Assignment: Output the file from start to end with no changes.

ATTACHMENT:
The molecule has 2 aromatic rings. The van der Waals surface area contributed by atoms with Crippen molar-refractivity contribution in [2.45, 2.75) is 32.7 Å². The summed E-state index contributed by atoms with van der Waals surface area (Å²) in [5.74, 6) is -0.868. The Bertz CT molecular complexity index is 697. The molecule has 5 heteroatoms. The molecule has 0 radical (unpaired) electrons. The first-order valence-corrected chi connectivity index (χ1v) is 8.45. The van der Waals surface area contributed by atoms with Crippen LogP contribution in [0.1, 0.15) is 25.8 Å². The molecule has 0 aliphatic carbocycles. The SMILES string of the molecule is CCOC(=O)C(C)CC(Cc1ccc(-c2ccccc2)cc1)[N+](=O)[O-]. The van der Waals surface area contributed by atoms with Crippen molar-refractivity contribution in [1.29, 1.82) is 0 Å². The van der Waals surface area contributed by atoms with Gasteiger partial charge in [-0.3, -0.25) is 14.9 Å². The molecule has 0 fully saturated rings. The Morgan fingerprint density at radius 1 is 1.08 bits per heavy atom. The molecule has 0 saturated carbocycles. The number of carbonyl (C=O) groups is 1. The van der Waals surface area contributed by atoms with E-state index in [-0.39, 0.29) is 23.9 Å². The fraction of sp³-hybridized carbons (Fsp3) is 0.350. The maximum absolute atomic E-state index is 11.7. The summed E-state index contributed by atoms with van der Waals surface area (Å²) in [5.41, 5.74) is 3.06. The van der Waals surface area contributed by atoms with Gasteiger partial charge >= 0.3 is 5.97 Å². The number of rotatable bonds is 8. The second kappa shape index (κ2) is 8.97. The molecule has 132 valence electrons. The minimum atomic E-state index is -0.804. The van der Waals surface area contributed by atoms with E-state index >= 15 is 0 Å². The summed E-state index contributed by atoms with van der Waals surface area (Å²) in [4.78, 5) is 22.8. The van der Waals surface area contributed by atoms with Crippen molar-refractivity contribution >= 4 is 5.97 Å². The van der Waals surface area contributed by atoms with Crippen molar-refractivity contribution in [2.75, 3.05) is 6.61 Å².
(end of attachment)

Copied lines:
The molecule has 2 aromatic rings. The van der Waals surface area contributed by atoms with Crippen molar-refractivity contribution in [2.45, 2.75) is 32.7 Å². The summed E-state index contributed by atoms with van der Waals surface area (Å²) in [5.74, 6) is -0.868. The Bertz CT molecular complexity index is 697. The molecule has 5 heteroatoms. The molecule has 0 radical (unpaired) electrons. The first-order valence-corrected chi connectivity index (χ1v) is 8.45. The van der Waals surface area contributed by atoms with Crippen LogP contribution in [0.1, 0.15) is 25.8 Å². The molecule has 0 aliphatic carbocycles. The SMILES string of the molecule is CCOC(=O)C(C)CC(Cc1ccc(-c2ccccc2)cc1)[N+](=O)[O-]. The van der Waals surface area contributed by atoms with Crippen molar-refractivity contribution in [1.29, 1.82) is 0 Å². The van der Waals surface area contributed by atoms with Gasteiger partial charge in [-0.3, -0.25) is 14.9 Å². The molecule has 0 fully saturated rings. The Morgan fingerprint density at radius 1 is 1.08 bits per heavy atom. The molecule has 0 saturated carbocycles. The number of carbonyl (C=O) groups is 1. The van der Waals surface area contributed by atoms with E-state index in [-0.39, 0.29) is 23.9 Å². The fraction of sp³-hybridized carbons (Fsp3) is 0.350. The maximum absolute atomic E-state index is 11.7. The summed E-state index contributed by atoms with van der Waals surface area (Å²) in [5.41, 5.74) is 3.06. The van der Waals surface area contributed by atoms with Gasteiger partial charge >= 0.3 is 5.97 Å². The number of rotatable bonds is 8. The second kappa shape index (κ2) is 8.97. The molecule has 132 valence electrons. The minimum atomic E-state index is -0.804. The van der Waals surface area contributed by atoms with E-state index >= 15 is 0 Å². The summed E-state index contributed by atoms with van der Waals surface area (Å²) in [4.78, 5) is 22.8. The van der Waals surface area contributed by atoms with Crippen molar-refractivity contribution >= 4 is 5.97 Å². The van der Waals surface area contributed by atoms with Crippen molar-refractivity contribution in [2.75, 3.05) is 6.61 Å².